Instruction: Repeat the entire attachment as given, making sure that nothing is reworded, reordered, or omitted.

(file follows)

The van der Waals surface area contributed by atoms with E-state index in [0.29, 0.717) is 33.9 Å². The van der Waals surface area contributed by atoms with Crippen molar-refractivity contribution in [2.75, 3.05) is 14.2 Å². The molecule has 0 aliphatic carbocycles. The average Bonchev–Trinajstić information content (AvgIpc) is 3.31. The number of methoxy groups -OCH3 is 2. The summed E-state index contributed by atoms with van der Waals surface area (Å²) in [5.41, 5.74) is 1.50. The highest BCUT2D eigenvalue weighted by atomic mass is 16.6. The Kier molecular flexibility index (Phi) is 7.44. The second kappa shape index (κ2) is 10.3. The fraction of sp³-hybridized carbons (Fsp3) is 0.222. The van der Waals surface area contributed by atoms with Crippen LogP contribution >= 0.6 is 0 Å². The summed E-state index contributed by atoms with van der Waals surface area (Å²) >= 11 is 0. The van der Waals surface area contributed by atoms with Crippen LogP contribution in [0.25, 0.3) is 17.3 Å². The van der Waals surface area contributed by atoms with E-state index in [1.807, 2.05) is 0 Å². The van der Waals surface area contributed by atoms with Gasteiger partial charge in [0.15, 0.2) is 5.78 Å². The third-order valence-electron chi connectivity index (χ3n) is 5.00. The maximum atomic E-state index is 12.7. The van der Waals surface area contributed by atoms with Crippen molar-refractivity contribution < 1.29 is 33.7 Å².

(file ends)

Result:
The van der Waals surface area contributed by atoms with E-state index in [0.29, 0.717) is 33.9 Å². The van der Waals surface area contributed by atoms with Crippen molar-refractivity contribution in [2.75, 3.05) is 14.2 Å². The molecule has 0 aliphatic carbocycles. The average Bonchev–Trinajstić information content (AvgIpc) is 3.31. The number of methoxy groups -OCH3 is 2. The summed E-state index contributed by atoms with van der Waals surface area (Å²) in [5.41, 5.74) is 1.50. The highest BCUT2D eigenvalue weighted by atomic mass is 16.6. The Kier molecular flexibility index (Phi) is 7.44. The second kappa shape index (κ2) is 10.3. The fraction of sp³-hybridized carbons (Fsp3) is 0.222. The van der Waals surface area contributed by atoms with Crippen LogP contribution >= 0.6 is 0 Å². The summed E-state index contributed by atoms with van der Waals surface area (Å²) >= 11 is 0. The van der Waals surface area contributed by atoms with Crippen LogP contribution in [0.25, 0.3) is 17.3 Å². The van der Waals surface area contributed by atoms with E-state index in [1.807, 2.05) is 0 Å². The van der Waals surface area contributed by atoms with Gasteiger partial charge in [0.15, 0.2) is 5.78 Å². The third-order valence-electron chi connectivity index (χ3n) is 5.00. The maximum atomic E-state index is 12.7. The van der Waals surface area contributed by atoms with Crippen molar-refractivity contribution < 1.29 is 33.7 Å².